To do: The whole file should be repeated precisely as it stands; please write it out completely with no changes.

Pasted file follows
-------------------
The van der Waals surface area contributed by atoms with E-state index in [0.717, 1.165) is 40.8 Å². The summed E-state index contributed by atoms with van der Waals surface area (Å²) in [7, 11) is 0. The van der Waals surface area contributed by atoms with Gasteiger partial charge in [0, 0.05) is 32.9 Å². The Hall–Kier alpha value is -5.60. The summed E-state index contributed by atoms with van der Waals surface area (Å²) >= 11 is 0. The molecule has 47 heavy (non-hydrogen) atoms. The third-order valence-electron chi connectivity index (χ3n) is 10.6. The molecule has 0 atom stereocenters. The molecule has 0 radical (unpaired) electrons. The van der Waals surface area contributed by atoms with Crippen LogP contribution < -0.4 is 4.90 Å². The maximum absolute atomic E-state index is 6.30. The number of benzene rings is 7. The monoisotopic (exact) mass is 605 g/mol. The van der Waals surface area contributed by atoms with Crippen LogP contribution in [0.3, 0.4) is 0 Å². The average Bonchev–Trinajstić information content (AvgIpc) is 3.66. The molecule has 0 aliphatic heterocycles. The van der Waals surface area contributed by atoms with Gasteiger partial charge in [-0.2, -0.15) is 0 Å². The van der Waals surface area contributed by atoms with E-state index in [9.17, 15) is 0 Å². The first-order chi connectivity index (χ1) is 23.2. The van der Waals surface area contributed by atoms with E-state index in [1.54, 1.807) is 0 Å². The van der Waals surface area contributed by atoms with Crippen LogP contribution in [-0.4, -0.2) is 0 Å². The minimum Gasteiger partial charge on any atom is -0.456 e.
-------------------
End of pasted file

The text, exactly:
The van der Waals surface area contributed by atoms with E-state index in [0.717, 1.165) is 40.8 Å². The summed E-state index contributed by atoms with van der Waals surface area (Å²) in [7, 11) is 0. The van der Waals surface area contributed by atoms with Gasteiger partial charge in [0, 0.05) is 32.9 Å². The Hall–Kier alpha value is -5.60. The summed E-state index contributed by atoms with van der Waals surface area (Å²) >= 11 is 0. The molecule has 47 heavy (non-hydrogen) atoms. The third-order valence-electron chi connectivity index (χ3n) is 10.6. The molecule has 0 atom stereocenters. The molecule has 0 radical (unpaired) electrons. The van der Waals surface area contributed by atoms with Crippen LogP contribution < -0.4 is 4.90 Å². The maximum absolute atomic E-state index is 6.30. The number of benzene rings is 7. The monoisotopic (exact) mass is 605 g/mol. The van der Waals surface area contributed by atoms with Crippen LogP contribution in [0.3, 0.4) is 0 Å². The average Bonchev–Trinajstić information content (AvgIpc) is 3.66. The molecule has 0 aliphatic heterocycles. The van der Waals surface area contributed by atoms with Gasteiger partial charge in [-0.2, -0.15) is 0 Å². The van der Waals surface area contributed by atoms with E-state index in [9.17, 15) is 0 Å². The first-order chi connectivity index (χ1) is 23.2. The van der Waals surface area contributed by atoms with E-state index in [1.54, 1.807) is 0 Å². The van der Waals surface area contributed by atoms with Crippen LogP contribution in [-0.4, -0.2) is 0 Å². The minimum Gasteiger partial charge on any atom is -0.456 e.